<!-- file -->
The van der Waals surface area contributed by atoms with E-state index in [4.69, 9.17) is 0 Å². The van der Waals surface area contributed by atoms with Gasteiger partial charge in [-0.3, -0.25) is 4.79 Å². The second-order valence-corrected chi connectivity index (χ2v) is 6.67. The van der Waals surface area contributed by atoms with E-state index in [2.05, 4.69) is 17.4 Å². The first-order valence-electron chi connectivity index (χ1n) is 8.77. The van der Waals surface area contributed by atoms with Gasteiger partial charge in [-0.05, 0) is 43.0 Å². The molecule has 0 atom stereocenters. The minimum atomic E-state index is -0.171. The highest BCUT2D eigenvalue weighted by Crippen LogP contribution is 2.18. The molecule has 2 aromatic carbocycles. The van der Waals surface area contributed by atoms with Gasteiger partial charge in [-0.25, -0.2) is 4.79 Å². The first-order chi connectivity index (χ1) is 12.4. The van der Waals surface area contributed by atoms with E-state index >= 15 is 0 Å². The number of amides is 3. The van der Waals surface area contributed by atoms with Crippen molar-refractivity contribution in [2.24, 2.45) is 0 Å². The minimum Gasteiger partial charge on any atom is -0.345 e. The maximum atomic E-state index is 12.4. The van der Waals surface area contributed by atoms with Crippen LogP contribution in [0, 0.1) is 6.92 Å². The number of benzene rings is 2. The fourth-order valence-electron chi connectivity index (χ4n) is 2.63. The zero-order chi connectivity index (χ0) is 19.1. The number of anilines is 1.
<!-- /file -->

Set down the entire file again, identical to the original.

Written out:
The van der Waals surface area contributed by atoms with E-state index in [4.69, 9.17) is 0 Å². The van der Waals surface area contributed by atoms with Gasteiger partial charge in [-0.3, -0.25) is 4.79 Å². The second-order valence-corrected chi connectivity index (χ2v) is 6.67. The van der Waals surface area contributed by atoms with E-state index in [2.05, 4.69) is 17.4 Å². The first-order valence-electron chi connectivity index (χ1n) is 8.77. The van der Waals surface area contributed by atoms with Gasteiger partial charge in [-0.05, 0) is 43.0 Å². The molecule has 0 atom stereocenters. The minimum atomic E-state index is -0.171. The highest BCUT2D eigenvalue weighted by Crippen LogP contribution is 2.18. The molecule has 2 aromatic carbocycles. The van der Waals surface area contributed by atoms with Gasteiger partial charge in [-0.25, -0.2) is 4.79 Å². The first-order chi connectivity index (χ1) is 12.4. The van der Waals surface area contributed by atoms with E-state index >= 15 is 0 Å². The number of amides is 3. The van der Waals surface area contributed by atoms with Crippen molar-refractivity contribution in [2.24, 2.45) is 0 Å². The minimum Gasteiger partial charge on any atom is -0.345 e. The maximum atomic E-state index is 12.4. The van der Waals surface area contributed by atoms with Crippen LogP contribution in [0, 0.1) is 6.92 Å². The number of benzene rings is 2. The fourth-order valence-electron chi connectivity index (χ4n) is 2.63. The zero-order chi connectivity index (χ0) is 19.1. The number of anilines is 1.